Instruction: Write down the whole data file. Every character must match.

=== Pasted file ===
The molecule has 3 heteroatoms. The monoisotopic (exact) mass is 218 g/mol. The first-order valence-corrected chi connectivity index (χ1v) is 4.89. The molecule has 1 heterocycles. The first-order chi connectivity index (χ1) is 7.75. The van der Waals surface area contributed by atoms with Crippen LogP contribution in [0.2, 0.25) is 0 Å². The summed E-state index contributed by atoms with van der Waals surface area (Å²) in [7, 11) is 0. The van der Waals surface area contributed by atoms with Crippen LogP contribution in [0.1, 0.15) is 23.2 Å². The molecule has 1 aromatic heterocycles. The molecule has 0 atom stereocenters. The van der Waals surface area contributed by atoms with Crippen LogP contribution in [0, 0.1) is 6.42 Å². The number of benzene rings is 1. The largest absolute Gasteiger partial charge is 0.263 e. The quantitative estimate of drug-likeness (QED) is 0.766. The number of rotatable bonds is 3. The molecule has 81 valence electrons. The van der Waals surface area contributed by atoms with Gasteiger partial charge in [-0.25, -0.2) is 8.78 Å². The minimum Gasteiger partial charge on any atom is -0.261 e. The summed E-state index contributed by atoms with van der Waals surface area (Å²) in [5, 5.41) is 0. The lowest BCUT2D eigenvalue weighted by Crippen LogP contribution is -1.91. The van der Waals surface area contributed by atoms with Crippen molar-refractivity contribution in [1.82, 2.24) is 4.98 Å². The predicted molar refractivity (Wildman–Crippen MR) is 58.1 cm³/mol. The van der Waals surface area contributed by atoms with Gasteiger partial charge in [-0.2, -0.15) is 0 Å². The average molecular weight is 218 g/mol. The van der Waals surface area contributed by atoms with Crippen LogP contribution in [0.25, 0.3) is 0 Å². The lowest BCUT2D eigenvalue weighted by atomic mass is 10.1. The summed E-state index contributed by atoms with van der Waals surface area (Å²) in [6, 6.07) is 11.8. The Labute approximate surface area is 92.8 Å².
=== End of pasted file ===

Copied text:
The molecule has 3 heteroatoms. The monoisotopic (exact) mass is 218 g/mol. The first-order valence-corrected chi connectivity index (χ1v) is 4.89. The molecule has 1 heterocycles. The first-order chi connectivity index (χ1) is 7.75. The van der Waals surface area contributed by atoms with Crippen LogP contribution in [0.2, 0.25) is 0 Å². The summed E-state index contributed by atoms with van der Waals surface area (Å²) in [7, 11) is 0. The van der Waals surface area contributed by atoms with Crippen LogP contribution in [0.1, 0.15) is 23.2 Å². The molecule has 1 aromatic heterocycles. The molecule has 0 atom stereocenters. The van der Waals surface area contributed by atoms with Crippen LogP contribution in [0, 0.1) is 6.42 Å². The number of benzene rings is 1. The largest absolute Gasteiger partial charge is 0.263 e. The quantitative estimate of drug-likeness (QED) is 0.766. The number of rotatable bonds is 3. The molecule has 81 valence electrons. The van der Waals surface area contributed by atoms with Gasteiger partial charge in [-0.25, -0.2) is 8.78 Å². The minimum Gasteiger partial charge on any atom is -0.261 e. The summed E-state index contributed by atoms with van der Waals surface area (Å²) in [5, 5.41) is 0. The lowest BCUT2D eigenvalue weighted by Crippen LogP contribution is -1.91. The van der Waals surface area contributed by atoms with Crippen molar-refractivity contribution in [1.82, 2.24) is 4.98 Å². The predicted molar refractivity (Wildman–Crippen MR) is 58.1 cm³/mol. The van der Waals surface area contributed by atoms with Gasteiger partial charge in [-0.2, -0.15) is 0 Å². The average molecular weight is 218 g/mol. The van der Waals surface area contributed by atoms with Crippen LogP contribution in [0.25, 0.3) is 0 Å². The lowest BCUT2D eigenvalue weighted by atomic mass is 10.1. The summed E-state index contributed by atoms with van der Waals surface area (Å²) in [6, 6.07) is 11.8. The Labute approximate surface area is 92.8 Å².